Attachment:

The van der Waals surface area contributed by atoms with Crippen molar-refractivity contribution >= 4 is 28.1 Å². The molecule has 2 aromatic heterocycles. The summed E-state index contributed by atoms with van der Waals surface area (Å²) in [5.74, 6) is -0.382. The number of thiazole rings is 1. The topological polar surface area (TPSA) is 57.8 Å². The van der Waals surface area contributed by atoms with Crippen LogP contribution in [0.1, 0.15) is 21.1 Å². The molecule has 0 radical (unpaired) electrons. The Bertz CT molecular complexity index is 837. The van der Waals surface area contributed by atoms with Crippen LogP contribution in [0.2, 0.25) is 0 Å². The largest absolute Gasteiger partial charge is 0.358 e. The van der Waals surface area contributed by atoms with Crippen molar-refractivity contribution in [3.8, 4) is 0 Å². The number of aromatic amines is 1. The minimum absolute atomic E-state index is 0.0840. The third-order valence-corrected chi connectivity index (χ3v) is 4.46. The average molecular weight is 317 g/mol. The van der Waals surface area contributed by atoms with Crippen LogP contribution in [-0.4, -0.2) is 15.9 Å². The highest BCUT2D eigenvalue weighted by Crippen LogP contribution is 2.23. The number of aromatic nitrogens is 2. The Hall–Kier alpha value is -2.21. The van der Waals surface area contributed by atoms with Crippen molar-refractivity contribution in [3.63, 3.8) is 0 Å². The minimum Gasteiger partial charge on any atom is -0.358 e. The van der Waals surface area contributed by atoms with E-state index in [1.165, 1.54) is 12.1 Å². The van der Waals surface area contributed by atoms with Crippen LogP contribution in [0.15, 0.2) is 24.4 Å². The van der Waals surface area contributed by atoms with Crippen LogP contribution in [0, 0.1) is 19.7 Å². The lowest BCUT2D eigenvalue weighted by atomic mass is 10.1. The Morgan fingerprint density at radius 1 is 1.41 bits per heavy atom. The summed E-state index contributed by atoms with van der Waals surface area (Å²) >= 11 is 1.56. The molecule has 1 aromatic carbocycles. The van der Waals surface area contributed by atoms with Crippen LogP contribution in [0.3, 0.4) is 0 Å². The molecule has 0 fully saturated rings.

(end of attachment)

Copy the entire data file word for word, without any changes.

The van der Waals surface area contributed by atoms with Crippen molar-refractivity contribution >= 4 is 28.1 Å². The molecule has 2 aromatic heterocycles. The summed E-state index contributed by atoms with van der Waals surface area (Å²) in [5.74, 6) is -0.382. The number of thiazole rings is 1. The topological polar surface area (TPSA) is 57.8 Å². The van der Waals surface area contributed by atoms with Crippen LogP contribution in [0.1, 0.15) is 21.1 Å². The molecule has 0 radical (unpaired) electrons. The Bertz CT molecular complexity index is 837. The van der Waals surface area contributed by atoms with Crippen LogP contribution in [0.2, 0.25) is 0 Å². The largest absolute Gasteiger partial charge is 0.358 e. The van der Waals surface area contributed by atoms with Crippen molar-refractivity contribution in [3.8, 4) is 0 Å². The number of aromatic amines is 1. The minimum absolute atomic E-state index is 0.0840. The third-order valence-corrected chi connectivity index (χ3v) is 4.46. The average molecular weight is 317 g/mol. The van der Waals surface area contributed by atoms with Crippen LogP contribution in [-0.4, -0.2) is 15.9 Å². The highest BCUT2D eigenvalue weighted by Crippen LogP contribution is 2.23. The number of aromatic nitrogens is 2. The Hall–Kier alpha value is -2.21. The van der Waals surface area contributed by atoms with Crippen molar-refractivity contribution in [3.63, 3.8) is 0 Å². The minimum Gasteiger partial charge on any atom is -0.358 e. The van der Waals surface area contributed by atoms with E-state index in [1.165, 1.54) is 12.1 Å². The van der Waals surface area contributed by atoms with Crippen LogP contribution in [0.15, 0.2) is 24.4 Å². The van der Waals surface area contributed by atoms with Crippen LogP contribution in [0, 0.1) is 19.7 Å². The lowest BCUT2D eigenvalue weighted by atomic mass is 10.1. The Morgan fingerprint density at radius 1 is 1.41 bits per heavy atom. The summed E-state index contributed by atoms with van der Waals surface area (Å²) >= 11 is 1.56. The molecule has 1 aromatic carbocycles. The van der Waals surface area contributed by atoms with Crippen LogP contribution in [0.3, 0.4) is 0 Å². The molecule has 0 fully saturated rings.